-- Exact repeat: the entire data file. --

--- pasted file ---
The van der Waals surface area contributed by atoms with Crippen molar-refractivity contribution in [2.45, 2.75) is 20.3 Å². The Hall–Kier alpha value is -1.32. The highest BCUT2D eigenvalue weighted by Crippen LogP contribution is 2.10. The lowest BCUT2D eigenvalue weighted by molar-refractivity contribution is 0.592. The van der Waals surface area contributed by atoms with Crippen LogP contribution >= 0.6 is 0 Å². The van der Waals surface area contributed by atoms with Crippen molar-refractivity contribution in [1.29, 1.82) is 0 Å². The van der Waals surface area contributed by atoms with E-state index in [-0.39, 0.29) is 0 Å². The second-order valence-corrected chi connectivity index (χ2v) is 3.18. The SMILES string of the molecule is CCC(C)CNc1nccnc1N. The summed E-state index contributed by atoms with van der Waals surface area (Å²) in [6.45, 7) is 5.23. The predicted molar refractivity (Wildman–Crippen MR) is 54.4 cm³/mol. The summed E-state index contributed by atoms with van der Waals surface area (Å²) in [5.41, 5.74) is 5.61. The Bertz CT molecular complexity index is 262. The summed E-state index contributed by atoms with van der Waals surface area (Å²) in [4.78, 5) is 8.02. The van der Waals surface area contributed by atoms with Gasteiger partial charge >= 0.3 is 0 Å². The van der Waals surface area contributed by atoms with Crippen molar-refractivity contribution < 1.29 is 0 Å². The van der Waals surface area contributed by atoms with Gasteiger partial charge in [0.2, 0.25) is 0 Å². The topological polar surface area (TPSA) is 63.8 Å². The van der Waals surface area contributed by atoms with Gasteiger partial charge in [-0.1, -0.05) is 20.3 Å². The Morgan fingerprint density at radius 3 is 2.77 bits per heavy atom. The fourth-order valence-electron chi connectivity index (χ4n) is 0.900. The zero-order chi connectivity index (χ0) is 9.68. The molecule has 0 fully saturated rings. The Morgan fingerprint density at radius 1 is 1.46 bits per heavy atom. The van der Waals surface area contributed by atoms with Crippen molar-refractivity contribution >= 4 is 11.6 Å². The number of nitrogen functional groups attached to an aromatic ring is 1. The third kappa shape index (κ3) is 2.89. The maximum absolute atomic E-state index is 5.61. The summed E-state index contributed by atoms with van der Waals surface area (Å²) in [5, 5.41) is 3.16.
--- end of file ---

The van der Waals surface area contributed by atoms with Crippen molar-refractivity contribution in [2.45, 2.75) is 20.3 Å². The Hall–Kier alpha value is -1.32. The highest BCUT2D eigenvalue weighted by Crippen LogP contribution is 2.10. The lowest BCUT2D eigenvalue weighted by molar-refractivity contribution is 0.592. The van der Waals surface area contributed by atoms with Crippen LogP contribution >= 0.6 is 0 Å². The van der Waals surface area contributed by atoms with Crippen molar-refractivity contribution in [1.29, 1.82) is 0 Å². The van der Waals surface area contributed by atoms with E-state index in [-0.39, 0.29) is 0 Å². The second-order valence-corrected chi connectivity index (χ2v) is 3.18. The SMILES string of the molecule is CCC(C)CNc1nccnc1N. The summed E-state index contributed by atoms with van der Waals surface area (Å²) in [6.45, 7) is 5.23. The predicted molar refractivity (Wildman–Crippen MR) is 54.4 cm³/mol. The summed E-state index contributed by atoms with van der Waals surface area (Å²) in [5.41, 5.74) is 5.61. The Bertz CT molecular complexity index is 262. The summed E-state index contributed by atoms with van der Waals surface area (Å²) in [4.78, 5) is 8.02. The van der Waals surface area contributed by atoms with Gasteiger partial charge >= 0.3 is 0 Å². The van der Waals surface area contributed by atoms with Crippen molar-refractivity contribution < 1.29 is 0 Å². The van der Waals surface area contributed by atoms with Gasteiger partial charge in [0.2, 0.25) is 0 Å². The topological polar surface area (TPSA) is 63.8 Å². The van der Waals surface area contributed by atoms with Gasteiger partial charge in [-0.1, -0.05) is 20.3 Å². The Morgan fingerprint density at radius 3 is 2.77 bits per heavy atom. The fourth-order valence-electron chi connectivity index (χ4n) is 0.900. The zero-order chi connectivity index (χ0) is 9.68. The molecule has 0 fully saturated rings. The Morgan fingerprint density at radius 1 is 1.46 bits per heavy atom. The van der Waals surface area contributed by atoms with Crippen molar-refractivity contribution >= 4 is 11.6 Å². The number of nitrogen functional groups attached to an aromatic ring is 1. The third kappa shape index (κ3) is 2.89. The maximum absolute atomic E-state index is 5.61. The summed E-state index contributed by atoms with van der Waals surface area (Å²) in [5, 5.41) is 3.16.